What is Cognitive Behavioral Therapy or CBT?

Cognitive-behavioral therapy is an evidence-based form of psychotherapy, or more commonly referred to as ‘talk-therapy.’ Psychotherapy or talk therapy is an umbrella term for a variety of different types of therapeutic modalities, which CBT falls under. Cognitive-behavioral therapy focuses on one’s thoughts, feelings, and behaviors and the reciprocal relationship between the three. Meaning your thoughts impact your behaviors and feelings, your behaviors impact your thoughts and feelings, and your feelings impact your behaviors and thoughts. Therefore working on altering one will result in altering another. CBT’s aim is to help individuals gain insight into their maladaptive thinking patterns and behaviors in order to make actionable changes in their life. CBT has been proven to be effective for treating a variety of different mental health concerns from anxiety, and depression to eating disorders, OCD, post traumatic stress disorder and more.

CBT is a short-term, problem-focused, goal-oriented therapy that requires the individual to actively practice skills outside of therapy in order to see changes in thinking patterns, behaviors, and reductions in symptoms. Compared to other talk therapies, CBT focuses on the present and resolving the issues affecting your day to day life today, as well as identifying and altering current thoughts and behaviors.

Below are CBT techniques that a trained therapist will work with you on.

Treatment Goals

When you begin CBT the therapist will ask you to identify some areas in your life that you would like to see changes. The aim of these goals are to improve your life in some way. This can be a reduction in symptoms, improving your productivity at work or grades in school, increasing your social circle, or anything else you wish to see a change. However, reaching these goals will only happen if you practice and take action outside of your weekly therapy session. Treatment goals are based on each individual person’s needs at the time and can be altered at any time even if you do not reach the goal.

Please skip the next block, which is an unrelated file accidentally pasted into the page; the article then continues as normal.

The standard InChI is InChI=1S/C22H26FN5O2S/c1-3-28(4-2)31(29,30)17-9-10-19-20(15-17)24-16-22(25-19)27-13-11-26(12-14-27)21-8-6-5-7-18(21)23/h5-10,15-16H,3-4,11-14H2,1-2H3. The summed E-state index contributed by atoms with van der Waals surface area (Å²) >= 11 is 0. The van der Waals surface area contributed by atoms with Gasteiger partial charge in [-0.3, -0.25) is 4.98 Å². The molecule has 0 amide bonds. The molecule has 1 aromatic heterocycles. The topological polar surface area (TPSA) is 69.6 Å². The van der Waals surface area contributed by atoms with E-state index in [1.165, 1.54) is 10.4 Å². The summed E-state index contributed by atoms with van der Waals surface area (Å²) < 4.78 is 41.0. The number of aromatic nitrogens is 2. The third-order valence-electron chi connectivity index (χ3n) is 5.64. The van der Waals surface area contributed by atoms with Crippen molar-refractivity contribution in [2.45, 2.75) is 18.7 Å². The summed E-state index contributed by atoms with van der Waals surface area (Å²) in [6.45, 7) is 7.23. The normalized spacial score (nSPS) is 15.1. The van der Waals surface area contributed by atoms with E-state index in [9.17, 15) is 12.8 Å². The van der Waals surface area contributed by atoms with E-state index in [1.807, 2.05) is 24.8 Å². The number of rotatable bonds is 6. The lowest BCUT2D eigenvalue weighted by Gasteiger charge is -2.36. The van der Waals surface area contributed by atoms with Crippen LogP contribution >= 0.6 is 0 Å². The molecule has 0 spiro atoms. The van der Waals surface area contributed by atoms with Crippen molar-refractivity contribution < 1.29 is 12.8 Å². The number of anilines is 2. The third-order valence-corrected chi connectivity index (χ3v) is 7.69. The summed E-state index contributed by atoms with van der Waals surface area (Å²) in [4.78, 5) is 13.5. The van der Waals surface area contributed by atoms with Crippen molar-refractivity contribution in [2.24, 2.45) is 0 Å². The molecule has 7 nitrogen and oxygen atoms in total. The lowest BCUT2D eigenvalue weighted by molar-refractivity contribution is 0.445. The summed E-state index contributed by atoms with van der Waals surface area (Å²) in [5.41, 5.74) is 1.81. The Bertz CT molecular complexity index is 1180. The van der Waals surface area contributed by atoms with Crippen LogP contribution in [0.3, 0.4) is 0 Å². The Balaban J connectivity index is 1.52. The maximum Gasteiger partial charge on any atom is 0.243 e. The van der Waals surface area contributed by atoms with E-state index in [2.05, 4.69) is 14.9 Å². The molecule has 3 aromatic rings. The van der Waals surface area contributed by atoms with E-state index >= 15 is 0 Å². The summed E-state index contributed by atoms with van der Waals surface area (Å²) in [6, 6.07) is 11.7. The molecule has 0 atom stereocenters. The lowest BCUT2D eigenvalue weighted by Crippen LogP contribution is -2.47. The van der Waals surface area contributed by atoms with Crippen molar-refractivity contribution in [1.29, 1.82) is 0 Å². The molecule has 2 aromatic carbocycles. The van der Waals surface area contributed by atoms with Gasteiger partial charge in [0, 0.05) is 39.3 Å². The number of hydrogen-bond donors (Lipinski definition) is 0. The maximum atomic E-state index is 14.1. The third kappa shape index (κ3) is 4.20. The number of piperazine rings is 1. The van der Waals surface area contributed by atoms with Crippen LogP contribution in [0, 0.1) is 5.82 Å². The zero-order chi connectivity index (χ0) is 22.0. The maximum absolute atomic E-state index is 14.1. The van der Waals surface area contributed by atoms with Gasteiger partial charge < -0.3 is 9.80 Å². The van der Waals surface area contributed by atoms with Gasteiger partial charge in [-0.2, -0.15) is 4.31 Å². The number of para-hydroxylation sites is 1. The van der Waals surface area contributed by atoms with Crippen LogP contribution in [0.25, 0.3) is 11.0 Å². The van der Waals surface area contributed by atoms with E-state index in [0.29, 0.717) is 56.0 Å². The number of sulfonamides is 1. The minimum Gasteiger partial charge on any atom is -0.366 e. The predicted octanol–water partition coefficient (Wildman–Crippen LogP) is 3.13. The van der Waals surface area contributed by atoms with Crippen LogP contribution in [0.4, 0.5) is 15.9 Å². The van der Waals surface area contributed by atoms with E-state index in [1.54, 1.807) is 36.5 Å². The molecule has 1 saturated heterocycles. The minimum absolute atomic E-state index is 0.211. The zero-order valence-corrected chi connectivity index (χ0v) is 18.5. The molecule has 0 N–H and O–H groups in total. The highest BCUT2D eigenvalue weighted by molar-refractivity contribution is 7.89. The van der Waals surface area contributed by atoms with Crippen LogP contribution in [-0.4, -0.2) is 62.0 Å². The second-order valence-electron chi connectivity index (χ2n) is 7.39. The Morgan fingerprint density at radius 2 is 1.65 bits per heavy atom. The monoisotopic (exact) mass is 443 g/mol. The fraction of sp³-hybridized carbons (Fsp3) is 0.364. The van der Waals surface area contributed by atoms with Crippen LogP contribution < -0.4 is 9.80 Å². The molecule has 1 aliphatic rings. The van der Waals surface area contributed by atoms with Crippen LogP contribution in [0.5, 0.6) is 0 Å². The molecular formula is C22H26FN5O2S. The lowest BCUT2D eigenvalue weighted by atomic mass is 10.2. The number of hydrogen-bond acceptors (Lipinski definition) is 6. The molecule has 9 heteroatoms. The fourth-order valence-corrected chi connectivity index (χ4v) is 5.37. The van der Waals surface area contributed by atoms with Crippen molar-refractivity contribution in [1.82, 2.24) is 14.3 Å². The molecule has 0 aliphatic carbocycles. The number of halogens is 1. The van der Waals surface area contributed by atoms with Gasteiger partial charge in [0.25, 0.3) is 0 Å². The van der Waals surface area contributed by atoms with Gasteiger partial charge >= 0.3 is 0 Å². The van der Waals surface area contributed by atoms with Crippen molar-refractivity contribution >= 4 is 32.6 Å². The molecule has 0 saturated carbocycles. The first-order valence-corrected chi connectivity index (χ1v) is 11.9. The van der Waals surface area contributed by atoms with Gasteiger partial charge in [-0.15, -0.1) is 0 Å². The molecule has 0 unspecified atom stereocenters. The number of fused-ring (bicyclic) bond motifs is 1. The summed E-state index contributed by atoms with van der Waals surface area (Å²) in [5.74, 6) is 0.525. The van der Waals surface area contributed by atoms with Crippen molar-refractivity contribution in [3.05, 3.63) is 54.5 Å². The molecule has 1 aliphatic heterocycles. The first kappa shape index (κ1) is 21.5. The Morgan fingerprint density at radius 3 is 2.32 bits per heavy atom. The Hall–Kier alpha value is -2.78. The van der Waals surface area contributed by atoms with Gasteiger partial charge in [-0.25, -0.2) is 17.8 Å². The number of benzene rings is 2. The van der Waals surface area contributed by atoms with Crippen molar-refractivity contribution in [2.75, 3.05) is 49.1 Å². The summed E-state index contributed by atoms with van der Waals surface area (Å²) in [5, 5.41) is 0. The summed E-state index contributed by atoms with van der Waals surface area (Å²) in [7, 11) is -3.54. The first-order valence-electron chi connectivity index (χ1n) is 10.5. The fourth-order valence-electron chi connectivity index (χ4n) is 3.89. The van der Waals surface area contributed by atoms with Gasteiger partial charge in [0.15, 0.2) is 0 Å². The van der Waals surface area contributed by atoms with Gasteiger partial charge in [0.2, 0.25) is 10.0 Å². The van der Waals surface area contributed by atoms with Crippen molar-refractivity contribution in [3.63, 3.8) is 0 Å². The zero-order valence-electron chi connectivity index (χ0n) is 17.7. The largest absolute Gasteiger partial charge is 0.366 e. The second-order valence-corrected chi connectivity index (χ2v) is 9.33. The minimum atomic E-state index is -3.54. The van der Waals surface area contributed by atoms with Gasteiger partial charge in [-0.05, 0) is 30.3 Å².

Identifying Negative Thoughts

Identifying how negative thoughts affect your feelings and behaviors can you help you alter these thoughts with more positive ones to change your feelings and behaviors. For instance, if you’re struggling with social anxiety you may have the thought or something similar to “nobody likes me.” As a result, you avoid social situations and isolate yourself from your peers. In order to determine these negative thoughts, the therapist will give you worksheets or activities to practice between sessions to help identify these thinking patterns.

Identifying Schemas or Core-Beliefs

Schemas or core beliefs are these beliefs we have about ourselves and the told that began in childhood and effect our thoughts, feelings, and behaviors. For instance, if as a child your parents always treated you as a child and never gave you autonomy you may believe that you’re “incompetent” as a result you may not go for a high-achieving job because you don’t believe you’re capable of it.


Self-monitoring is a core concept in CBT. This involves tracking your thoughts feelings and behaviors in order to identify the patterns in your life that are harmful to you. For instance, if you’re struggling with an eating disorder, the therapist might ask you to keep track of your feelings and thoughts that happen before, during, and after the binge-eating episode.

Learning and Utilizing New Coping Skills

During treatment, as you begin to identify maladaptive thinking patterns and destructive behaviors, the therapist will give you coping skills to practice outside of therapy to reach your treatment goals. Some CBT coping skills include behavioral activation, relaxation exercises, thought-record form, pros and cons, and more. In order for these coping skills to work they require practice in real-life situations. The more you practice these skills the easier it will be to use them and the more automatic they will become.

Problem-solving Skills

Altering thinking patterns and behaviors to more positive ones will increase your overall well being making it easier to face daily challenges and life stressors. CBT has five problem-solving skills. The first is to determine what the problem is. Second is coming up with a list of solutions to solve the problem. Third, determine what the pros and cons are for each solution. Fourth is to choose the solution that you think will be most effective in resolving the problem while taking into consideration the facts and your feelings about the problem. Last, is to put the solution into action and resolve the problem.

If you’re interested in CBT therapy, don’t hesitate to contact NG Mental Health Counseling and schedule a free 15 minute phone consultation!